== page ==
And a key Republican isn't on board.

Sen. John ThuneJohn Randolph ThuneGOP confident of win on witnesses Republicans signal renewed confidence they'll avoid witness fight The Hill's Morning Report - Bolton charge ups ante in witness showdown MORE (R-S.D.), the chairman of the Commerce Committee, has been the lead on net neutrality issues and been working on his own legislation to address net neutrality.

Thune also, according to Democrats, has said he won't act without bipartisan support.

The Senate discussions on net neutrality also come as the Republican chairman of the Federal Communications Commission moves ahead with his own plan to roll back the rules.

Chairman Ajit Pai is preparing for a vote two weeks from now on his proposal at the FCC's May open meeting. The commissioners will vote on whether to begin the process of repealing net neutrality by opening the public comment period.

Pai's plan would scrap the "Title II" measure that subjects broadband providers to tougher regulations from the FCC. Instead, Pai would let the Federal Trade Commission regulate internet service providers.

Those companies would also be asked to voluntarily enshrine net neutrality principles, which they could include in their terms of service with customers.

Democrats and consumer and privacy advocacy groups who want to keep the rules in place, say they will mobilize the public to back the rules.

When the FCC first began considering net neutrality in 2014, the agency received millions of comments, a record, most in favor of the rules.

Lee, Cruz and Johnson in their op-ed Friday said their legislation is a "complement" to Pai's efforts.

GOP lawmakers worry that even if Pai rolls back net neutrality, that could be undone by a future Democratic FCC commissioner, and they want a legislative fix.

The tech world will also be keeping an eye on the French presidential elections on Sunday.

Both candidates, Marie Le Pen from the right-wing National Front, and neoliberal Emmanuel Macron, have championed policies that tech interests won't find favorable.

Le Pen has called for cracking down on immigration to France and for a referendum on leaving the European Union.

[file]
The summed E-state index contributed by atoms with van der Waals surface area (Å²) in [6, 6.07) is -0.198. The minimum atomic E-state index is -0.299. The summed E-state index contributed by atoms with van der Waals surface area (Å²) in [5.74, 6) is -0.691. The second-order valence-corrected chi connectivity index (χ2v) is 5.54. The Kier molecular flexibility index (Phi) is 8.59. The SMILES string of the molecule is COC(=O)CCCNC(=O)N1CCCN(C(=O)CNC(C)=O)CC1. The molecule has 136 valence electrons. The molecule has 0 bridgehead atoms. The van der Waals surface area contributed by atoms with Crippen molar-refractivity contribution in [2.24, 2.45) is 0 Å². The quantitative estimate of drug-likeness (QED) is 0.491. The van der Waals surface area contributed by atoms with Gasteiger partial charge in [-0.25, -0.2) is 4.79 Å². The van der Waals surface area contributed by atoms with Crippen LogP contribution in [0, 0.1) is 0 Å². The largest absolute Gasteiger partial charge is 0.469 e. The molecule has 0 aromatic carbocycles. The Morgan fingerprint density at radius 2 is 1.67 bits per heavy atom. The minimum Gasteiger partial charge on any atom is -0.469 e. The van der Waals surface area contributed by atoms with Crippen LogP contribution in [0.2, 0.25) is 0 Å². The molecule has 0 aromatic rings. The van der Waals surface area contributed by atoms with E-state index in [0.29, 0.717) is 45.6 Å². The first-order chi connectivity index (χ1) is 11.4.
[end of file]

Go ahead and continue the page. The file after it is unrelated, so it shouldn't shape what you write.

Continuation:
Macron, the heavy front-runner, has already taken aim at major U.S. tech companies over encryption. He's said he will make them "accept a legal framework for requisitions of encrypted services in the context of counter-terrorism efforts."

He also wants to renegotiate the Privacy Shield, a data collection sharing agreement between the U.S. and Europe.

On Capitol Hill, hearings next week will be sparse, with the House in recess.

On the Senate side, the Homeland Security and Governmental affairs committee will hold a hearing on cyber threats facing the U.S. on Tuesday morning.

On Wednesday afternoon, the Senate Judiciary Committee will hold a hearing on law enforcement access to data stored across borders. Among those testifying are Brad Smith, chief legal officer for Microsoft.

Just off the the Hill at the Newseum on Wednesday, Sens. Brian Schatz (D-Hawaii) and Jeff FlakeJeffrey (Jeff) Lane FlakeThe Hill's 12:30 Report: House managers to begin opening arguments on day two Flake: Republicans don't speak out against Trump 'because they want to keep their jobs' GOP senator calls CNN reporter a 'liberal hack' when asked about Parnas materials MORE (R-Ariz.) will speak at the National Venture Capitalist Association annual meeting.

Flake is expected to share details on legislation to create start-up visas to attract business talent from overseas. Schatz will speak more generally on legislation relevant to startups and venture capital.